Sunday, March 8, 2009

Monday morning- must be time for coffee

Monday 9th March

Just listening to a Radio 4 interview with Joan Bakewell who has just written her first novel at 74 – feel this should inspire me. Listening to her talk though I am slightly downcast by what an interesting life she has had, including a long running affair with Harold Pinter. I am finding writing regularly in this blog a help in that it actually forces me to sit down and think about my writing, so perhaps as an aspiring writer I should continue with this course of action rather than rushing out to find difficult and brooding playwrights to seduce!

It has rained so much overnight that the lawn is flooded and I had to fish a frog doing a rather frantic breaststroke, out of the pool. I put it into the large water pot with the goldfish but it now seems to have disappeared. I peered hopefully into the pot hoping the goldfish haven’t eaten it. Charlotte is theoretically in charge of feeding them so it is quite conceivable that they are so ravenous that they would attack a frog with relish.

The highlight of the morning was hearing the leathery flap of wings and looking up to see a host of bats flying overhead in the very early dawn as they returned back to their roost in the Botanic Gardens. As the light of the day came in all the cockatoos that live in the trees down by the beach come to life with incredibly raucous cries. To my ears they sound almost prehistoric and during the odd moment when I can actually hear them over my fevered panting as I lumber round the running circuit I feel as if I have been transported back to a Jurassic jungle.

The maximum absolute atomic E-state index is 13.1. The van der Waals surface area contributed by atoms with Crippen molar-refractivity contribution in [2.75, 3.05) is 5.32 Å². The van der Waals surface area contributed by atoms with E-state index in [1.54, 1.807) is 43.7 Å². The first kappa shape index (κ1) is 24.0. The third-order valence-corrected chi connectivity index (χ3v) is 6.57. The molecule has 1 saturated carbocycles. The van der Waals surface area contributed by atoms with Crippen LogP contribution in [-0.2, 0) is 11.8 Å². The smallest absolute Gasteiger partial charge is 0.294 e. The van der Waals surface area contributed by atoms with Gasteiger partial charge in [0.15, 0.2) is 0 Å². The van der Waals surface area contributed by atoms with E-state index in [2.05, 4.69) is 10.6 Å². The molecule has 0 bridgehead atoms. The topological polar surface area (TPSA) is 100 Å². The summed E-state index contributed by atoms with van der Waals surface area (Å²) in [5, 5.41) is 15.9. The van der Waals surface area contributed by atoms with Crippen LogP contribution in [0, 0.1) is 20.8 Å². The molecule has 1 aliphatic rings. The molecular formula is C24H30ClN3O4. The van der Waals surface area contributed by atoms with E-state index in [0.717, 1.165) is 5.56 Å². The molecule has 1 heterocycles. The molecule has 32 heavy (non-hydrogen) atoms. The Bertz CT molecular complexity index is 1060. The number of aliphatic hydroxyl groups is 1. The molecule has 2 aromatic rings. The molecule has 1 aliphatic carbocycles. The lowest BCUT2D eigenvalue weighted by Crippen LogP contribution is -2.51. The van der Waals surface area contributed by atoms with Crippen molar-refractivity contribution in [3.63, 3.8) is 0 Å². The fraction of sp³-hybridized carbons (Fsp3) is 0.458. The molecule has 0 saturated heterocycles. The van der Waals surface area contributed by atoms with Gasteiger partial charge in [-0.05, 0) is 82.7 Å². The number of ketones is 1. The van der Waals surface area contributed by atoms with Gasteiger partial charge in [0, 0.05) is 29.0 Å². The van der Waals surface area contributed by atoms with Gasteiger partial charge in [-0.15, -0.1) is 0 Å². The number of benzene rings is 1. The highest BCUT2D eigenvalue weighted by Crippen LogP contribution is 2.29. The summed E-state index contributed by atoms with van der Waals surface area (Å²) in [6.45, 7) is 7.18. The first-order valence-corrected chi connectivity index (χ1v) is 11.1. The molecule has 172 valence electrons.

I am off to meet a friend for coffee. We probably meet up once every couple of months and we always go to a patisserie owned and run by a Frenchman who is both a friend of my friend and also crews with Simon on the boat that friend’s husband races every Friday evening. We have now probably met at the patisserie four times for our incredibly indulgent coffee, friendship and chat enlivened by the delicious little morsels the owner keeps slipping us. Every time we arrange to go my friend waxes lyrical about how charming it will be to sit out on the pavement on a little table and how we will feel as if we are part of a Parisian neighbourhood. I start drooling at the thought of my sugar fix, guzzled whilst pretending I am in Paris without the language difficulty, and without fail each time we arrive it begins to pour and we end up sitting on a pair of milk crates inside the shop. Still absolutely delicious and still a real treat, but definitely not Paris.

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